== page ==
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  • http://www.engr.psu.edu/datalab/ 11

    Investigating the Impact of Interactive Immersive Virtual Reality Environments in

    Enhancing Task Performance in Online Engineering Design Activities

    Ajay Bharathi, Graduate Student, Penn State University

    Conrad S. Tucker, Assistant Professor of Engineering Design and Industrial Engineering, Penn State University

    DETC2015- 47388

    08/03/2015

    {abg167, ctucker4}@psu.edu

    mailto:ctucker4@psu.edu

  • http://www.engr.psu.edu/datalab/ 2

    Presentation Overview

    INTRODUCTION

    RESEARCH MOTIVATION

    LITERATURE

    RESEARCH OBJECTIVE

    METHODOLOGY

    CASE STUDY

    CONCLUSIONS

    FUTURE WORK

  • http://www.engr.psu.edu/datalab/ 3Introduction

    Virtual Learning (e.g., CAD) Tactile Learning (e.g., Product Dissection)

    Engineers employ virtual and tactileapproaches during learning activities

    McKenna et al, 2008; Lewis and Simpson (2009); Grantham et al. 2010; Moore-Russo et al (2010); Kremer et al., 2013; Tucker et al., 2014; Toh et al. (2014)

  • http://www.engr.psu.edu/datalab/ 4

    Virtual Design in Industry

    Introduction

  • http://www.engr.psu.edu/datalab/ 5

    What is Virtual Reality?

    Real-time graphical simulation with which theuser interacts via some form of analog control,within a spatial frame of reference and withuser control of the viewpoints motion and viewdirection (Moshell and Hughes, 2002)

    Introduction

  • http://www.engr.psu.edu/datalab/ 6

    Virtual Reality Literature 3D virtual worlds are more effective than text-based

    or 2D environments and can lead to better student engagement in learning activities (Tashiro and Dunlap, 2007)

    VR enables students to visit virtual environments and interact with objects and space in real time, which overcomes the traditional distance, time, or safety constraints (aliskan, 2011; Ramasundaram et al., 2005)

    Literature Review

  • http://www.engr.psu.edu/datalab/ 7

    Types of Virtual Reality Paradigms

    Two major types of Virtual Reality (VR) Paradigms

    Research Motivation

    Non-immersive VR SystemImmersive VR System

  • http://www.engr.psu.edu/datalab/ 8

    Research Objective

    Hypothesis: There exists a statistically significantdifference in task completion times between studentsusing immersive VR and non-immersive VR system

    Research Objective

    Non-immersive VR SystemImmersive VR System

  • http://www.engr.psu.edu/datalab/ 9

    Methodology

    Methodology

  • http://www.engr.psu.edu/datalab/ 10

    Study Sample 54 undergraduate students

    Immersive VR Group (29 students)

    Head-mounted displays (Oculus Rift) + game joystick

    Non-Immersive VR group (25 students)

    Computer Screen + game joystick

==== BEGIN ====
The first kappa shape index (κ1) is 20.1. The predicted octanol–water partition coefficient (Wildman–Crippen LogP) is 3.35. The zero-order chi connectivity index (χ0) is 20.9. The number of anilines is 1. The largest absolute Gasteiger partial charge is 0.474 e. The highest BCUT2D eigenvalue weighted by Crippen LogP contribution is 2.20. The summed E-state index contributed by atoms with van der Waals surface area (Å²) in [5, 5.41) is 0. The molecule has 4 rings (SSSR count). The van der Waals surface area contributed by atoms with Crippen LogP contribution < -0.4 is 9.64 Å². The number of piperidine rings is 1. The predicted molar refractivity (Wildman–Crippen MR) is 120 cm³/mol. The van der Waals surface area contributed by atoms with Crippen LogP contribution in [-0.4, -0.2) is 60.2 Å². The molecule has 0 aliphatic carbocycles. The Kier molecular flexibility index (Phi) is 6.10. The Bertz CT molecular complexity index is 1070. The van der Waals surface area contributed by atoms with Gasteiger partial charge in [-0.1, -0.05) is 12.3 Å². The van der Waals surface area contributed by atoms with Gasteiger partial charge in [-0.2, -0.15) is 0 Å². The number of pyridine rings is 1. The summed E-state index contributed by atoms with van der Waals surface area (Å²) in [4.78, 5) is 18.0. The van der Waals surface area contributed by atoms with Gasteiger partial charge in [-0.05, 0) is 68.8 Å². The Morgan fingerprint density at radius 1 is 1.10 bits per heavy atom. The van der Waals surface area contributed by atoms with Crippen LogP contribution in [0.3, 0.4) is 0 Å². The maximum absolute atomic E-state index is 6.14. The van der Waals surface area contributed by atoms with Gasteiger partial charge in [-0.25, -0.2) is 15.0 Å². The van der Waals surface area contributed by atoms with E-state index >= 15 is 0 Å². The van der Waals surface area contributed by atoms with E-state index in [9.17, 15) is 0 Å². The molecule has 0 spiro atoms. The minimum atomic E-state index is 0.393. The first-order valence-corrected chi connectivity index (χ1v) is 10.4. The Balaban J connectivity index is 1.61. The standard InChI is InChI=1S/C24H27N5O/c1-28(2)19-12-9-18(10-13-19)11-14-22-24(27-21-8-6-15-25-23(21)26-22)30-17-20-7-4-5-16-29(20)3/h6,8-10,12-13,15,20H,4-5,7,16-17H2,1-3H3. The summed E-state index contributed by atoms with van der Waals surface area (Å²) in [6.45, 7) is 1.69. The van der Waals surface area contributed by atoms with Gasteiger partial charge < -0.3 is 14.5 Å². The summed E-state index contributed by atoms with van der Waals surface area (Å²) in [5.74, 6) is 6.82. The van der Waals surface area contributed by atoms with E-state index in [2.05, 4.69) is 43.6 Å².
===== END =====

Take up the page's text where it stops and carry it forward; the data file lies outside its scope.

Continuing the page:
Activity Performed: Product Functional Assembly of Coffeemaker

    Case Study

  • http://www.engr.psu.edu/datalab/ 11

    Spatial Aspects of Immersive VR

    Case Study

  • http://www.engr.psu.edu/datalab/ 12

    Immersive VR Demo

    Case Study

    cst14Sticky NoteAccepted set by cst14

    cst14Typewritten TextClick to Play

    cst14Sticky NoteAccepted set by cst14

  • http://www.engr.psu.edu/datalab/ 13

    Experimental Setup

    Non-Immersive VR Group

    Immersive VR Group

    Random Classification of Students

    Product Functional Assembly in the Virtual

    Environment

    Record Task Completion

    Time and Perform

    Statistical Analysis

    Case Study

  • http://www.engr.psu.edu/datalab/ 14

    Task completion time has been used as a performance metric to evaluate the effectiveness of VR technology in research (Hwang et al., 2006) ; (Newmark et al., 2007) ; (Jennett et al., 2008); (Lendvay et al., 2013)

    Measure Task Completion Time

    Case Study

  • http://www.engr.psu.edu/datalab/ 15

    Test for Normality

    Samples do not follow normal distribution and sample sizes are not significantly large enough to assume normality Select a Non-Parametric test (Mann-Whitney U Test)

    Case Study

  • http://www.engr.psu.edu/datalab/ 16

    Difference in Task Completion Times

    Case Study

    Non-Immersive VR GroupImmersive VR Group

    140

    120

    100

    80

    60

    40

    20

    0

    Tas

    k C

    om

    ple

    tio

    n T

    ime

    (in

    sec

    on

    ds)

    23.21

    49.04

    31.02

    64.20

    Boxplot of Immersive VR Group, Non-Immersive VR Group

    GroupN

    (Sample Size)

    Median Completion Time

    (in Seconds)Group 1: Immersive VR 29 23.21Group 2: Non-Immersive VR 25 49.04

    Mann-Whitney U Test. (p-value = 0.0001)

    Immersive VR group

    students task completion

    time significantly less